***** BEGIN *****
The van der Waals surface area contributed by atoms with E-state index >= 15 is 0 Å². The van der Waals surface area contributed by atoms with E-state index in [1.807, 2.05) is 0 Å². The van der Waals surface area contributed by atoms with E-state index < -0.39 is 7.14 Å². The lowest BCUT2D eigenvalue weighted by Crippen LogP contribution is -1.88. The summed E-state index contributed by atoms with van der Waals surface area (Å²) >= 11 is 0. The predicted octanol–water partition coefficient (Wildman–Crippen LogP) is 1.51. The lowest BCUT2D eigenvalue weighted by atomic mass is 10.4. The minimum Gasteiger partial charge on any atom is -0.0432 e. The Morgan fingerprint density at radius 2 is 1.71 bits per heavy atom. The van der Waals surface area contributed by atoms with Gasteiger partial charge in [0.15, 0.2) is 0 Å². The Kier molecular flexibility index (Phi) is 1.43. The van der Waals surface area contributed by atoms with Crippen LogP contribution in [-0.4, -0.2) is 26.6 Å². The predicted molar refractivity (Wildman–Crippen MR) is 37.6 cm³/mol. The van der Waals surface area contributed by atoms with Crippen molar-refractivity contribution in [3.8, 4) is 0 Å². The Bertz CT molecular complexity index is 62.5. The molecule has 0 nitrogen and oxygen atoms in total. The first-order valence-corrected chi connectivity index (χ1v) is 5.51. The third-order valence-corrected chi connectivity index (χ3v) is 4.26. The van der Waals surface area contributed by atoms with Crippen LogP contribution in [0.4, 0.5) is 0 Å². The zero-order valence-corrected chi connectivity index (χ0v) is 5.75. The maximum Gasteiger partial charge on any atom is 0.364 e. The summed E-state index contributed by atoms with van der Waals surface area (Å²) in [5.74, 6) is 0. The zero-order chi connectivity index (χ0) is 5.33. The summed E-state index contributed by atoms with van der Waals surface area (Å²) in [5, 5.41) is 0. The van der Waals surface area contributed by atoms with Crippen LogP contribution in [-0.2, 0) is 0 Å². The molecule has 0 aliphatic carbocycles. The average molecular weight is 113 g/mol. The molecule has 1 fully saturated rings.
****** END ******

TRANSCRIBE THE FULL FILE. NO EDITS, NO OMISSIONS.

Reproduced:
The van der Waals surface area contributed by atoms with E-state index >= 15 is 0 Å². The van der Waals surface area contributed by atoms with E-state index in [1.807, 2.05) is 0 Å². The van der Waals surface area contributed by atoms with E-state index < -0.39 is 7.14 Å². The lowest BCUT2D eigenvalue weighted by Crippen LogP contribution is -1.88. The summed E-state index contributed by atoms with van der Waals surface area (Å²) >= 11 is 0. The predicted octanol–water partition coefficient (Wildman–Crippen LogP) is 1.51. The lowest BCUT2D eigenvalue weighted by atomic mass is 10.4. The minimum Gasteiger partial charge on any atom is -0.0432 e. The Morgan fingerprint density at radius 2 is 1.71 bits per heavy atom. The van der Waals surface area contributed by atoms with Gasteiger partial charge in [0.15, 0.2) is 0 Å². The Kier molecular flexibility index (Phi) is 1.43. The van der Waals surface area contributed by atoms with Crippen LogP contribution in [-0.4, -0.2) is 26.6 Å². The predicted molar refractivity (Wildman–Crippen MR) is 37.6 cm³/mol. The van der Waals surface area contributed by atoms with Crippen molar-refractivity contribution in [3.8, 4) is 0 Å². The Bertz CT molecular complexity index is 62.5. The molecule has 0 nitrogen and oxygen atoms in total. The first-order valence-corrected chi connectivity index (χ1v) is 5.51. The third-order valence-corrected chi connectivity index (χ3v) is 4.26. The van der Waals surface area contributed by atoms with Crippen LogP contribution in [0.4, 0.5) is 0 Å². The zero-order valence-corrected chi connectivity index (χ0v) is 5.75. The maximum Gasteiger partial charge on any atom is 0.364 e. The summed E-state index contributed by atoms with van der Waals surface area (Å²) in [5.74, 6) is 0. The zero-order chi connectivity index (χ0) is 5.33. The summed E-state index contributed by atoms with van der Waals surface area (Å²) in [5, 5.41) is 0. The van der Waals surface area contributed by atoms with Crippen LogP contribution in [-0.2, 0) is 0 Å². The molecule has 0 aliphatic carbocycles. The average molecular weight is 113 g/mol. The molecule has 1 fully saturated rings.